Qatar's growing population and 2022 FIFA World Cup creating much construction activity

 

A quick look at the Doha skyline reveals just how much activity there is in Qatar’s construction sector currently, with cranes and scaffolding-clad towers, the thump of piledrivers and convoys of cement trucks snaking through the city’s streets. Activity in the capital is just one aspect of the work being done, with highways, housing estates and hypermarkets now also being built around the country. A huge amount of investment is going into Qatar’s infrastructure, along with its real estate, providing some of the largest contracts of recent decades for construction companies.

Despite this flurry of activity, there are still challenges as the sector faces an economic slowdown. Falling oil and gas revenues have affected government spending, with many of the mega projects currently under construction seeing reprioritisation, while new contracts have become scarcer. The blockade imposed on Qatar by Saudi Arabia, the UAE, Bahrain and Egypt in June 2017 has also had notable effects on the economy.

Nonetheless, Qatar remains a global centre for the industry as it gears up for 2022 FIFA World Cup. Indeed, sector players now expect a flurry of smaller contracts in the second half of 2018 and beyond, as the country’s plans for the tournament are realised and major projects are speeding up to meet their pre-2022 deadlines.

Macro Moves

Recent years have seen strong economic and population growth in Qatar, with the former coming on the back of the development of major oil and gas reserves. Possession of one of the world’s largest non-associated natural gas fields has led the country to its position as the top exporter of liquefied natural gas. The government has channelled much of the revenue from this into infrastructure development, while government-linked and private sector developers have forged ahead with major real estate projects.

Qatar’s GDP grew from $7.83bn at current prices in 1980 to $17.76bn in 2000, $125.12bn in 2010 and $164.64bn in 2015, according to the World Bank. Meanwhile, the population – swollen by large numbers of expatriate construction workers, designers, architects, financiers and other professionals – jumped from 223,715 in 1980 to 593,453 in 2000, 1.77m in 2010 and 2.7m in May 2017.

The sector has proved to be a growing power behind the domestic non-oil and gas sector in recent years. Figures from the 2016 Quarterly Statistical Bulletin of June 2017 published by the Qatar Central Bank (QCB) show that construction accounted for 4.6% of total GDP in 2012, 5.4% in 2013, 6.7% in 2014, 9.6% in 2015 and 11.9% in 2016. Over the same period, construction’s GDP contribution more than doubled from QR30.9bn ($8.5bn) to QR65.9bn ($18.1bn).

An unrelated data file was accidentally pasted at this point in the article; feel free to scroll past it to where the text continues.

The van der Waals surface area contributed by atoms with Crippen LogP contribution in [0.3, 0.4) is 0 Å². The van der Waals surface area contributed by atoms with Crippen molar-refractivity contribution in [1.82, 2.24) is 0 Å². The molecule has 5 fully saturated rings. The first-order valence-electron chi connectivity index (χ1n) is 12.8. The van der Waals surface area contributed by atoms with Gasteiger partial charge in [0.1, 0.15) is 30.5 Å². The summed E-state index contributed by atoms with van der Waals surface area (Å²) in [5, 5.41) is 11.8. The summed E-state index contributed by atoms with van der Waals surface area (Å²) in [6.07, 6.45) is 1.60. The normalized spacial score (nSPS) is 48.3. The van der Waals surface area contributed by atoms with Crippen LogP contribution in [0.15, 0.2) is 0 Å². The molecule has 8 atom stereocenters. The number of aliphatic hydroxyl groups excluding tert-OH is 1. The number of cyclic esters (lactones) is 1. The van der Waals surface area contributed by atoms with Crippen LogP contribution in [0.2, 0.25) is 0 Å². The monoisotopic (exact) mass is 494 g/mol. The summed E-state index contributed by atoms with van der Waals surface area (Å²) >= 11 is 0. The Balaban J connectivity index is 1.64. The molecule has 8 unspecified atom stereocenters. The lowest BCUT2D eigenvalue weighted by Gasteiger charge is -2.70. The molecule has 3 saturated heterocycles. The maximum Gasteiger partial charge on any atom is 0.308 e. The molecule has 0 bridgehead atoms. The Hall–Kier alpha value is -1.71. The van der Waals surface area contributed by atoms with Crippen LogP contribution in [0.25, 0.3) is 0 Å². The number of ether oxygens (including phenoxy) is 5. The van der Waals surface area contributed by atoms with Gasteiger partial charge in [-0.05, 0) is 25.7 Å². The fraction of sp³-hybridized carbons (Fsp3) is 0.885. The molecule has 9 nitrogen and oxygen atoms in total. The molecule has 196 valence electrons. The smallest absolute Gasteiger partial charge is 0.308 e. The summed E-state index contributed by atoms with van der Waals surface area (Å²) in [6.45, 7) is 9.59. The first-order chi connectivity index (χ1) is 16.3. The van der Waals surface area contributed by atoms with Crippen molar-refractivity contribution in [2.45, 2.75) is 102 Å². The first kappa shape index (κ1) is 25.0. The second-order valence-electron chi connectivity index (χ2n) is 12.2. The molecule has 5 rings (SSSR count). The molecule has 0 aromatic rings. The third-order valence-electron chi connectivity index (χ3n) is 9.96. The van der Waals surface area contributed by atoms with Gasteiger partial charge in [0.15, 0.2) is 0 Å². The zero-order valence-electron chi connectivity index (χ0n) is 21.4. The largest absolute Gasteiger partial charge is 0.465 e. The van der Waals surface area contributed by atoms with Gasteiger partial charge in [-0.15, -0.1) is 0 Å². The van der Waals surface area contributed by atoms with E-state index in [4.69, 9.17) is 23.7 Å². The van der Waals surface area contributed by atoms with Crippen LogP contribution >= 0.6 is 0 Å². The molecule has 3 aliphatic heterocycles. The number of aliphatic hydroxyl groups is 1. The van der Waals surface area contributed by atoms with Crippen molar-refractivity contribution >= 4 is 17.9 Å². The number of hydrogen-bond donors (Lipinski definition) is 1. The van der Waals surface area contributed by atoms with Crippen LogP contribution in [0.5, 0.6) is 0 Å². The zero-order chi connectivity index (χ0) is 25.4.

In 2015 in real terms construction also saw the largest overall increase in output of any sector, at 17.8%. This figure represented 28.2% of the expansion achieved by non-oil GDP in 2015. Data from Qatar National Bank shows that in 2016 the sector was the biggest contributor to non-hydrocarbons growth, rising by 15.4%, while local media reported in early November 2017 that construction grew by 15.3% year-on-year in the second quarter of 2017.

Sector Credit

Growth in construction has also been reflected in credit growth, with the industry’s rise also affecting a shift in bank lending patterns from the public sector to the private. According to QCB figures, in 2015 credit to contractors went up 23.6%, while the real estate sector saw 27.4% credit growth and the overall share of construction in total domestic credit was 5.7%.

The sector’s activity has attracted many new companies to Qatar. In January 2017 contractors formed the biggest group of newly registered companies in the state, with 498 new registrants out of a total of 2288, followed by building materials manufacturers with 266 new registrants. “This country has all the ingredients for a healthy construction market – strong economy, solid public finances and large infrastructure gaps. We still see many positive opportunities here,” Osama Hadid, CEO of AlJaber Engineering, told OBG.

Challenges

Yet these have not been easy times for the Qatari economy overall. With much lower oil prices – barrel prices averaged $54 in 2015 and $46 in 2016 – the country was obliged to run its first budget deficit in 15 years in 2016. The budget for 2017 has also been trimmed, with a QR28.3bn ($7.7bn) deficit planned, as planned government expenditure of QR198.4bn ($54.5bn) will overtake expected revenue of QR170.1bn ($46.7bn), according to the Ministry of Finance. The deficit has translated into significant cuts in infrastructure projects. Yet the government has been keen to preserve the most central of these works. The Doha Metro, for example, and many school, hospital and highway projects have been effectively ring fenced. Transport and infrastructure still get 21.2% of total outlays, with overall capital spending increasing 3.2% in the 2017 budget. In early 2017 local media reported the Ministry of Finance had signalled an intention to increase future capital spending, announcing that the government would agree to QR46.1bn ($12.7bn) worth of new contracts in 2017, adding to QR374bn ($102.7bn) of non-oil-and-gas sector-related contracts under way.